Junior Robert Hite will be playing a role he is very familiar with this season.
While attending Winton Woods High School in Cincinnati, Ohio, Hite became the leader of his team and a player that teammates could look up to. This season will be no different for 6’2″ guard.
“I probably have the most experience on this team, and the players look up to me because of that,” Hite said. “I’m ready to take the role head on.”
After having a vocal leader for his first two seasons in Darius Rice, Hite is the obvious choice when looking up and down the roster at who is capable of stepping into Rice’s big shoes. Hite proved last season that he can lead a team, averaging 15.2 points per game last season, and showed why his nickname is Flight, wowing the Convocation Center crowd with his 39-inch vertical leap.
Out of high school, Hite was looking at many schools, but Miami stuck out not just for the sights and sounds that draw so many students to South Florida, but for the coaching staff in particular. Hite passed up on hometown Xavier, Cincinnati, Georgetown and Dayton, primarily because he would be able to contribute right away.
To Hite, the firing of former Head Coach Perry Clark came as quite a shock. But after keeping a positive mindset, he is glad he stuck it out here at Miami.
“I was shocked because it was spur of the moment,” Hite said. “They brought in Coach Haith, and everything’s going well now.”
New Head Coach Frank Haith also knows that Hite will have to carry the Hurricanes on his shoulders if they expect to compete in the ACC. The ‘Canes have been picked to be the doormat of the conference by many publications, but Hite and the rest of the Hurricanes know that they are capable of competing with the best in the land.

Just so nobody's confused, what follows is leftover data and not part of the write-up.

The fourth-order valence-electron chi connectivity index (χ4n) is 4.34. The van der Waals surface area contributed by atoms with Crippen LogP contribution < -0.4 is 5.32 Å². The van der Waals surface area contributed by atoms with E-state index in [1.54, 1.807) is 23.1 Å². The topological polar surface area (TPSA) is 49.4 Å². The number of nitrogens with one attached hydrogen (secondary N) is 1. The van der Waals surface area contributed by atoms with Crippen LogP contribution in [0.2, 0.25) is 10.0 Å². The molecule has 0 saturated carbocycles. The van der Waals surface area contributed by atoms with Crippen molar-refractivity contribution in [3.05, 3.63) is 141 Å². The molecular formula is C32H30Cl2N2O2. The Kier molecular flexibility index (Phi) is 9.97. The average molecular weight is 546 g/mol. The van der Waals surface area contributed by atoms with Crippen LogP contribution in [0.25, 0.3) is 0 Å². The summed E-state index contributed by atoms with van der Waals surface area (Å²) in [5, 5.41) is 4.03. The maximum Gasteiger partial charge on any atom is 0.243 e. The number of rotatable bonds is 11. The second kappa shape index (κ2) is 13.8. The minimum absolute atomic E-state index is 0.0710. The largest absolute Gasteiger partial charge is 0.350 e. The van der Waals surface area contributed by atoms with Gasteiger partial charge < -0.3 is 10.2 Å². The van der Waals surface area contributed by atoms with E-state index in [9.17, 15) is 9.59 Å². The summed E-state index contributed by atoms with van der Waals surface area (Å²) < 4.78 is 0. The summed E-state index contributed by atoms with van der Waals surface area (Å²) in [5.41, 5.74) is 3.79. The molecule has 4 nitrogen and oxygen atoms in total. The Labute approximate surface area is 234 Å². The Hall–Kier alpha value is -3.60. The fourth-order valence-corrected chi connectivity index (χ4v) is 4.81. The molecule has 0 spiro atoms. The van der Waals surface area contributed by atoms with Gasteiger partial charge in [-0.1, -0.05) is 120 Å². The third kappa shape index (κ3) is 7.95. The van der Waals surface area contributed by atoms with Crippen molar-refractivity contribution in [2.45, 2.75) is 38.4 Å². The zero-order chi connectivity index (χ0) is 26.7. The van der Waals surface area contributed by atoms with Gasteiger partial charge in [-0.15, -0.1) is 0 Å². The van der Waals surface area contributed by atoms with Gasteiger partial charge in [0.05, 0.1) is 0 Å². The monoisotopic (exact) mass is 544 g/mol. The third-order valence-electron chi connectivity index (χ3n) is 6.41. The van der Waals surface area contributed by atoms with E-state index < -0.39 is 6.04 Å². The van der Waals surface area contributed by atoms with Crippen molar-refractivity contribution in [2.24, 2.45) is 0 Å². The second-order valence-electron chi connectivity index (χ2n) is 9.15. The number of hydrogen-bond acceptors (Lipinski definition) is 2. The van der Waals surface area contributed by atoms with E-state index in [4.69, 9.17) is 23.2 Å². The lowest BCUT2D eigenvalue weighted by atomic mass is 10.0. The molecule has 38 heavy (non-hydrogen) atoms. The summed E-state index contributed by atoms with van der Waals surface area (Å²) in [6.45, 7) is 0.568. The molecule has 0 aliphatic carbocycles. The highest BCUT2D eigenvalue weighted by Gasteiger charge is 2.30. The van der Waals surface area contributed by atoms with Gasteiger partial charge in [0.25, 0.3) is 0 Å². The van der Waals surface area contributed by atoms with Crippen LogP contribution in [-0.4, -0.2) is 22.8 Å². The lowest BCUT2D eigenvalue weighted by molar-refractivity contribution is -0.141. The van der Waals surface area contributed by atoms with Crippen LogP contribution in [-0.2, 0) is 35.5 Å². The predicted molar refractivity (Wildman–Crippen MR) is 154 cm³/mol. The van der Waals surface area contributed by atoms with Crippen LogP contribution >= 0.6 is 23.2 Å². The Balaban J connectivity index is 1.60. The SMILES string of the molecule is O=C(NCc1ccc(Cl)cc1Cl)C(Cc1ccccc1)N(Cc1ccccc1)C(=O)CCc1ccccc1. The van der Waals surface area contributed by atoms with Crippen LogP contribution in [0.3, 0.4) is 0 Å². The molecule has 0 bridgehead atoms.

“We just want to go out there and prove people wrong,” Hite said. “We want to go out and compete every night, and do what we have to do to get wins.”
As far as differences between the two coaches, Hite believes that Haith is more of a hands-on type of coach, while Clark was more laid back. But in terms of similarities, the two coaches both like to move the ball up and down the court the same way.
Haith has come in and installed a mindset that Miami can play with the best teams in the nation once they find its identity. Hite has lofty goals when it comes to what a good season would be for this team. Keep in mind, the team failed to make its own conference tournament a year ago.
“A good season would be to make it to the NCAA tournament,” Hite said.
The Hurricanes will rely on Hite to make up points lost by one of the greatest players in team history. It may be a lot to ask from Hite, but for a team whose fans are only asking them to be competitive in ballgames, basketball has a chance to be real fun again in Coral Gables.
Douglas C. Kroll can be contacted at firstname.lastname@example.org.